Monday, 22 June 2009

19th-century Munich beer

I haven't posted enough tables recently. What do you mean, you hadn't noticed? Fewer than five in a week and I don't consider I'm doing my job properly.

There are two features of the beers that stand out: low degree of attenuation, modest ABV. The average attenuation is 66.53% - way less than modern lagers. Though it should be borne in mind that these are all dark beers.

This is the sort of stuff that's in "Numbers!". Hence the book's title. I've still loads more. If you're good, there will be more Munich numbers tomorrow.

1 comment:

mentaldental said...

It's often quite noticeable with "old" recipes/beers that the degree of attenuations seems low. I wonder if this was deliberate? The high mash temperatures in old brewing books would certainly account for it but were they used to keep attentuation down?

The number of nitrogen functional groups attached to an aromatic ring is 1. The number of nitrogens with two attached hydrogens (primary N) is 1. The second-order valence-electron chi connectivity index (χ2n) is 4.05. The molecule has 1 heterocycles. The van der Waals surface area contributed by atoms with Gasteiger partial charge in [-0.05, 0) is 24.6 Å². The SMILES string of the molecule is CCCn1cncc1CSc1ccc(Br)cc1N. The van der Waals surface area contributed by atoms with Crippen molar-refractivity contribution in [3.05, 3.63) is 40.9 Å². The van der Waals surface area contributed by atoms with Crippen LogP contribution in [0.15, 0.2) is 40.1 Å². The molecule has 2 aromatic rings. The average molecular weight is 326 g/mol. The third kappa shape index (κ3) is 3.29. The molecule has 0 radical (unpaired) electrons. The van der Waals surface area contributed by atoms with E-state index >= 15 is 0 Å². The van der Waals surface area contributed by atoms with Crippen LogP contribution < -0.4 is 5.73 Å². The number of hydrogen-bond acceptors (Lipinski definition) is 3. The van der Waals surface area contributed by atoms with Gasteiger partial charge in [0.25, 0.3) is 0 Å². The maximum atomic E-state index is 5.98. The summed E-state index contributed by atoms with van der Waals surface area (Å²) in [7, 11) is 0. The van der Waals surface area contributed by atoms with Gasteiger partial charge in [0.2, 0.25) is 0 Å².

On the other hand there is the yeast. Presumably old brewers knowledge of yeast and ability to control it was less that contemporary brewers but were yeast strains selected for low attentuation or is this the best that was possible?

I recently made a 1055 IPA which was mashed at 70°C which is the sort of mash temperature you see in old books. The attentuation seems to be headed towards the 66% mark which suggests the mash temperature may have been more significant than the yeast strain.